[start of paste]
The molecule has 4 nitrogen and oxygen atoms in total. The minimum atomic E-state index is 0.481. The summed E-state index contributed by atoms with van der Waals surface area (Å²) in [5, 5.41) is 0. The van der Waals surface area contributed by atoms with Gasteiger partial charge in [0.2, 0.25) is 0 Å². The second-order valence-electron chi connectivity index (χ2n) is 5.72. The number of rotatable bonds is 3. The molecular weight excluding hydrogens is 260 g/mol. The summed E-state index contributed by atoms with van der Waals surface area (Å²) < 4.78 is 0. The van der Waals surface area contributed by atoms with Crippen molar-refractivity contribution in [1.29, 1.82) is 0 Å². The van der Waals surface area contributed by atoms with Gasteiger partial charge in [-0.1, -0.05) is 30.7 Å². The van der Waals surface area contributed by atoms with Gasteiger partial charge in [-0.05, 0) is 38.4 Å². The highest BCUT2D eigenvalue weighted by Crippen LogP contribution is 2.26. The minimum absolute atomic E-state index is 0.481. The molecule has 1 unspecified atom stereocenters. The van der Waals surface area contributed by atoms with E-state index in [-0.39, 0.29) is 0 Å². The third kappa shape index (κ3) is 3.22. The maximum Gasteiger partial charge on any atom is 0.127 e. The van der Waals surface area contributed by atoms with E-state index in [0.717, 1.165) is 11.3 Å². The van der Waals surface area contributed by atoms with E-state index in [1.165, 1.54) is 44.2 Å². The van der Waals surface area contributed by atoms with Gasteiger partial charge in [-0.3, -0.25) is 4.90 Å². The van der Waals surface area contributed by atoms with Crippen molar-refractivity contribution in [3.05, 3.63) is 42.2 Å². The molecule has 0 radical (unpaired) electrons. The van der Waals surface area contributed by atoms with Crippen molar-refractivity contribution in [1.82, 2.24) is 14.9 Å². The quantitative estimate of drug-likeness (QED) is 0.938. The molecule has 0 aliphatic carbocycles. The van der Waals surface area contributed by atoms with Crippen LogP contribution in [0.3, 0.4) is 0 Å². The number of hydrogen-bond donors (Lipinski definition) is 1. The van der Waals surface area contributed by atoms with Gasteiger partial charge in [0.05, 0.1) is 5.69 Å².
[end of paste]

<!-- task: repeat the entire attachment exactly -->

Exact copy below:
The molecule has 4 nitrogen and oxygen atoms in total. The minimum atomic E-state index is 0.481. The summed E-state index contributed by atoms with van der Waals surface area (Å²) in [5, 5.41) is 0. The van der Waals surface area contributed by atoms with Gasteiger partial charge in [0.2, 0.25) is 0 Å². The second-order valence-electron chi connectivity index (χ2n) is 5.72. The number of rotatable bonds is 3. The molecular weight excluding hydrogens is 260 g/mol. The summed E-state index contributed by atoms with van der Waals surface area (Å²) < 4.78 is 0. The van der Waals surface area contributed by atoms with Crippen molar-refractivity contribution in [1.29, 1.82) is 0 Å². The van der Waals surface area contributed by atoms with Gasteiger partial charge in [-0.1, -0.05) is 30.7 Å². The van der Waals surface area contributed by atoms with Gasteiger partial charge in [-0.05, 0) is 38.4 Å². The highest BCUT2D eigenvalue weighted by Crippen LogP contribution is 2.26. The minimum absolute atomic E-state index is 0.481. The molecule has 1 unspecified atom stereocenters. The van der Waals surface area contributed by atoms with E-state index in [-0.39, 0.29) is 0 Å². The third kappa shape index (κ3) is 3.22. The maximum Gasteiger partial charge on any atom is 0.127 e. The van der Waals surface area contributed by atoms with E-state index in [0.717, 1.165) is 11.3 Å². The van der Waals surface area contributed by atoms with E-state index in [1.165, 1.54) is 44.2 Å². The van der Waals surface area contributed by atoms with Gasteiger partial charge in [-0.3, -0.25) is 4.90 Å². The van der Waals surface area contributed by atoms with Crippen molar-refractivity contribution in [3.05, 3.63) is 42.2 Å². The molecule has 0 radical (unpaired) electrons. The van der Waals surface area contributed by atoms with Crippen molar-refractivity contribution in [1.82, 2.24) is 14.9 Å². The quantitative estimate of drug-likeness (QED) is 0.938. The molecule has 0 aliphatic carbocycles. The van der Waals surface area contributed by atoms with Crippen LogP contribution in [0.3, 0.4) is 0 Å². The number of hydrogen-bond donors (Lipinski definition) is 1. The van der Waals surface area contributed by atoms with Gasteiger partial charge in [0.05, 0.1) is 5.69 Å².